I arrived home just as my children did. Meliadora held a mysterious package, refusing to say what was in it. The sparkle in her eyes, though, told me that it was going to be a nice surprise of some sort, for someone! Her older sister, Jacintha, rushed past me to the newspad, eager to communicate with the same friends she’d just spent the entire week with. The youngest climbed on my back for a ride into our home.

My mother and Thalla were in the kitchen, cooking. There was also pipe music coming from the other room, which meant one of my sisters was home as well. I put Meliadora down and reached behind the quilt for a cup. My mother had made this quilt herself, when she was about the age of Jacintha. The design was perfect for the kitchen, and matched the cups and dishes that hid behind it during the day.

As soon as I sat on the floor, our pet dog zoomed in and started licking my face. The humans had brought cats and dogs with them on the ship. Of course, they didn’t all survive the trip; neither did all the humans. But it didn’t take long to discover that you really didn’t need many dogs or cats: They were certainly fertile little things! And although the humans themselves took some getting used to, their pets were a big hit! In their early days, they traded weaned puppies and kittens for goods and services. The animals were less exotic and elite now, but still immensely popular.

“So what happened today?” My mother was good at reading me. Of course, I still had my head scarf on, which was a clue. I handed it to Meliadora, who hung it up on the hook by the door.

“I had to go to the human sector today, for a murder. It looks like a murder, anyway. Everyone who lived with the lady pretended she was all perfect, but the others said that everyone hated her and that basically anyone with a pulse had a motive. And would you believe? They have their own schools! We bend over backwards to make them feel welcome, give them what they need, but they don’t want to associate with us. Ungrateful wretches!” My mother handed me a cup of hot beverage name.

“Anything new with Daria?”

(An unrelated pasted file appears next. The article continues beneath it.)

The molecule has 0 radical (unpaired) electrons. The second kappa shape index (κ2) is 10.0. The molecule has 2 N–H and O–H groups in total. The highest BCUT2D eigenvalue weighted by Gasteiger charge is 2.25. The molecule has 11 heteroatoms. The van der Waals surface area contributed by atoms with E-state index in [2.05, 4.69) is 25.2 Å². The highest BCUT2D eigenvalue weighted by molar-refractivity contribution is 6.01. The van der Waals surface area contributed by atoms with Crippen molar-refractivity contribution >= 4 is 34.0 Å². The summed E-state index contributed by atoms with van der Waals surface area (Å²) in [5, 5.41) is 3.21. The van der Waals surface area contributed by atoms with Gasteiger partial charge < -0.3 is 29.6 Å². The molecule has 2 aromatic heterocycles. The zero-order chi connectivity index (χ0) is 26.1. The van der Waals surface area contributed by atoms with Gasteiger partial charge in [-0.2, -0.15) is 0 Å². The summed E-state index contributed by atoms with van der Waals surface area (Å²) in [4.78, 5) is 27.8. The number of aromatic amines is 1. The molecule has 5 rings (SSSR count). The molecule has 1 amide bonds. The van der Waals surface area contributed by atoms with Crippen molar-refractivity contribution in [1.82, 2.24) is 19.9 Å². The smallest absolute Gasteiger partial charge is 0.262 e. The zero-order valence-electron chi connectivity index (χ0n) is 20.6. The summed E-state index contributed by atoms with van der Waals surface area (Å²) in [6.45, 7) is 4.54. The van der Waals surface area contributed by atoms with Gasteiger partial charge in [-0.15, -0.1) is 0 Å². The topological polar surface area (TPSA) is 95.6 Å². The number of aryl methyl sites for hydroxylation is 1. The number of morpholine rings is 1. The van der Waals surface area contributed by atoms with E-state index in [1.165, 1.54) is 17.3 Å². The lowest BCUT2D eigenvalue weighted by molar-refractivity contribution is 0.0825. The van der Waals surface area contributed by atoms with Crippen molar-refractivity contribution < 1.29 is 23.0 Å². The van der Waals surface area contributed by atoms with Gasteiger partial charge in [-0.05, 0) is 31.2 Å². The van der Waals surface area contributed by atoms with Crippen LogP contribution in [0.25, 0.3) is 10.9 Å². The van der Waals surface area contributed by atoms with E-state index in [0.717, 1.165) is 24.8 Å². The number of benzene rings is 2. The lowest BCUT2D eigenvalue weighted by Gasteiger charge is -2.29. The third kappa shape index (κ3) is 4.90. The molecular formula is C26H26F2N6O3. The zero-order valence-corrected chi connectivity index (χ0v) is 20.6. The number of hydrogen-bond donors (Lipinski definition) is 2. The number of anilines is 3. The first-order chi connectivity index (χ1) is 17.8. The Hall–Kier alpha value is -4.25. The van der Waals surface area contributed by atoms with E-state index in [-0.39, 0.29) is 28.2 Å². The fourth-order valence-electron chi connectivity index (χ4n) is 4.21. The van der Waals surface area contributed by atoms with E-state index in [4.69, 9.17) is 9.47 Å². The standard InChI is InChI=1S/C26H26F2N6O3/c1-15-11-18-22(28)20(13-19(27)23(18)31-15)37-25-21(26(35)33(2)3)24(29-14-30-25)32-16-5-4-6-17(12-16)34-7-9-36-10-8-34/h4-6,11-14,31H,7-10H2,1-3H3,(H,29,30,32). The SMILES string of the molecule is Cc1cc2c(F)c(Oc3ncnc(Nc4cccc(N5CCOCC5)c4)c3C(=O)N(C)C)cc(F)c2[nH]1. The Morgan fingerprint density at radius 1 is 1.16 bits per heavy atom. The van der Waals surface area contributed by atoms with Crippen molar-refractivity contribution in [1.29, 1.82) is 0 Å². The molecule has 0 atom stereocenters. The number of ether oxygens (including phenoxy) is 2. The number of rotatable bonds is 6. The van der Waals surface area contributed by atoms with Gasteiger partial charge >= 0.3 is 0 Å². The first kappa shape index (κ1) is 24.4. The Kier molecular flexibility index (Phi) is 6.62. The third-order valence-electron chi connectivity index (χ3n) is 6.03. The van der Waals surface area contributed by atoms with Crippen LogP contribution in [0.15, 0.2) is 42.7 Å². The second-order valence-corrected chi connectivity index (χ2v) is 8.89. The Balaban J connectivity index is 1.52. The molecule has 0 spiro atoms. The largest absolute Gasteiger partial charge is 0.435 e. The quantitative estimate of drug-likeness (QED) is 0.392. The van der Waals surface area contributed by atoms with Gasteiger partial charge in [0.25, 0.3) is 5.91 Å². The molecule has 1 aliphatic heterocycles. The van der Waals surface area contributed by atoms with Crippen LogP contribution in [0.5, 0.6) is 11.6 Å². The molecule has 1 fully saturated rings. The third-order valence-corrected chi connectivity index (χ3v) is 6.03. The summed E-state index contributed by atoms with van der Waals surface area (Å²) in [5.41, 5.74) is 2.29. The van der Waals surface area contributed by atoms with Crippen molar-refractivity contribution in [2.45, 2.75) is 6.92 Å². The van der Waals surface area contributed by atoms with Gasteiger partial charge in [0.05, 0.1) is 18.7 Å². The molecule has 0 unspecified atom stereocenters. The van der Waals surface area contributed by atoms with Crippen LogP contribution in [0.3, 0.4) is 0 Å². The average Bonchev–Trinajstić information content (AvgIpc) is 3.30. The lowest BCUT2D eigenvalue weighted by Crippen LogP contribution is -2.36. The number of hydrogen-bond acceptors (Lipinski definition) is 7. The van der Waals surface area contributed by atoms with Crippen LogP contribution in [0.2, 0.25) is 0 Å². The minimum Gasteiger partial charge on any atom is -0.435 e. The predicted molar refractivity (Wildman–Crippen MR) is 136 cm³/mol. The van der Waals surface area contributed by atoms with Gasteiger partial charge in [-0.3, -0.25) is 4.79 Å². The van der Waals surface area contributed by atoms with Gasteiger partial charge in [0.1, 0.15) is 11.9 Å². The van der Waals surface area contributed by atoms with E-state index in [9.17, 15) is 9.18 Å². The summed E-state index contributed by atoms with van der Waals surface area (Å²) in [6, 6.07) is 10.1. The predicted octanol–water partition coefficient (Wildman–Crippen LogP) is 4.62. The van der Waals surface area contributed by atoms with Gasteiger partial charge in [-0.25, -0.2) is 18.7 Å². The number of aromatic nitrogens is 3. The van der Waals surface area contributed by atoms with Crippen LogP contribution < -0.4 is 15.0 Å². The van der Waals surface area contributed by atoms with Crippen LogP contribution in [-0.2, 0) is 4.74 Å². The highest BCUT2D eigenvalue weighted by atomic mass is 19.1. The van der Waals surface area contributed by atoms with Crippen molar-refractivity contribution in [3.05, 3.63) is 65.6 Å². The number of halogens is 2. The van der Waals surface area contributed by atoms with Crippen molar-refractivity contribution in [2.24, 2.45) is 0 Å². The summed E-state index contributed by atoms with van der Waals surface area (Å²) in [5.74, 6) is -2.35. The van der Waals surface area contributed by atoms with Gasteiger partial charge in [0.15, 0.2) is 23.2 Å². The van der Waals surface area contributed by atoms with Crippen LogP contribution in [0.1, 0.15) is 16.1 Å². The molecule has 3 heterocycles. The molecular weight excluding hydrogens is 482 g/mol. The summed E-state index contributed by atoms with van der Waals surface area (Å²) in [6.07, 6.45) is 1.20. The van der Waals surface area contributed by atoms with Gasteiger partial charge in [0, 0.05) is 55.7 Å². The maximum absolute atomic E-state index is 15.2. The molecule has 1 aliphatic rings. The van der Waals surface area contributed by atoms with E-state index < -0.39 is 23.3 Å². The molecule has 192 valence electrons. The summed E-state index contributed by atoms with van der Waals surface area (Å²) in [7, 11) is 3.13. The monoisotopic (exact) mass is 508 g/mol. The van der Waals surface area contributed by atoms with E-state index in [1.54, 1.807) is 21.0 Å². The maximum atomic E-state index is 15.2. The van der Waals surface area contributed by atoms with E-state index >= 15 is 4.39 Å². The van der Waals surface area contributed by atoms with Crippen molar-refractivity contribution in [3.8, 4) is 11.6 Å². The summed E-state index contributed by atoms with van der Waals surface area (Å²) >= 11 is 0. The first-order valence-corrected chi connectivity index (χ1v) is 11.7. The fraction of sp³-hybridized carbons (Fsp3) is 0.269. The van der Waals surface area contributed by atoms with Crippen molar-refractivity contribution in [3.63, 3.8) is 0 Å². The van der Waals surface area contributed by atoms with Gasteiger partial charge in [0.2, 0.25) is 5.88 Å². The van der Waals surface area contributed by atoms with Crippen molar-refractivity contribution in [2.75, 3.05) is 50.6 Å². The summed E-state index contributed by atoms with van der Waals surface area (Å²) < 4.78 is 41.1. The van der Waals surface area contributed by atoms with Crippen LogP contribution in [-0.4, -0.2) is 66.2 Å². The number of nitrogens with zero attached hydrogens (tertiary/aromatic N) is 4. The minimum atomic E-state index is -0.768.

“How did you know? Yeah, she’s pregnant. Her and Weldon are going to become partners. How do you know this stuff? Did you run into her?”

My mother smiled and patted me on the shoulder. Then she returned to the original subject. “Don’t your children go to school with humans?”

It never occurred to me to ask them about it, but it could be useful in this case. They had never really talked about them. What were they like? The girls were silent for a moment.

“Well, they stay one gender.”

“Like us.” Ah, here it was again. My daughters’ father was from Aldo Bay, and so like him they had one solid gender. All the time. They didn’t mention it very often, but occasionally they let it slip that they didn’t think it was even a little bit appealing.

“So the humans are one gender each. Then isn’t it nice that there is someone like you?” Oops! Wrong thing to say!

“They are not like us! They are short. And that weird color. Like the ground.”

“Colors. They come in all different colors.”

“But their hands are shaped funny. Their fingers are all wrong.”

“Their fingers are short and stubby. I don’t know how they manage to do anything with them!”

“And their noses are long.”

“But still, they can’t smell anything. They have no idea how much they stink.”

“And they don’t have any tails.”

“You don’t know that for sure.”

“I do too. They wear tight clothes, or they did the first day of school. Until they got uniforms. No tails. Plus, I saw how they sit. Watch them next time.”

“Maybe their tails are cut off. They do that in name of place, or at least they used to. My friend name doesn’t have her tail any more.”

“That’s because she’s … older now. When a girl is … older … there, they do that. It’s barbaric, really.”

“Who’s going to marry her without a tail?”

“Girls, please! I want to know more about the humans!”

“Well, we’re telling you about the humans!”

“No, I want to know what they’re like.”

“They talk funny.”

“Well, it takes a while to learn a new language.”

“No, not that. Well, that, too. But their voices are deep, and kind of flat, and, I don’t know, just different.”

“And they’re separate.”

“What do you mean, separate?”

“They don’t touch.”

“Anybody. Ever.”

“Their faces have no expressions when they talk.”

“Their ears don’t move when they talk.”

“They’re just really weird.”

Somehow, this really wasn’t the sort of information I needed. This wasn’t going to tell me anything about how to solve the murder. I decided to go back to the human sector tomorrow, as awful as that sounded, to see what else I could find out.

NaNoWriMo 2005 — Chapter Six

Chapter 6
“Hi, Hon, I’m home!” Kyle Nakimoto liked to greet his wife as if they were in a 50s television show. He said that as long as they were reliving Lost In Space, they might as well throw in Father Knows Best and the rest of those shows! Actually, his world now was a lot closer to those shows than it was when they lived on Earth. When they left behind the ultraconservative religious zealots who dragged education and everyday life back to the Dark Ages, they also left behind all those things the zealots fought against and used as their platform: drug usage, homosexuality, AIDS and similar diseases, and all the social conditions that television ignored in the 50s but broadcast 24/7 until the change. He kissed his wife and children and asked “What’s new?”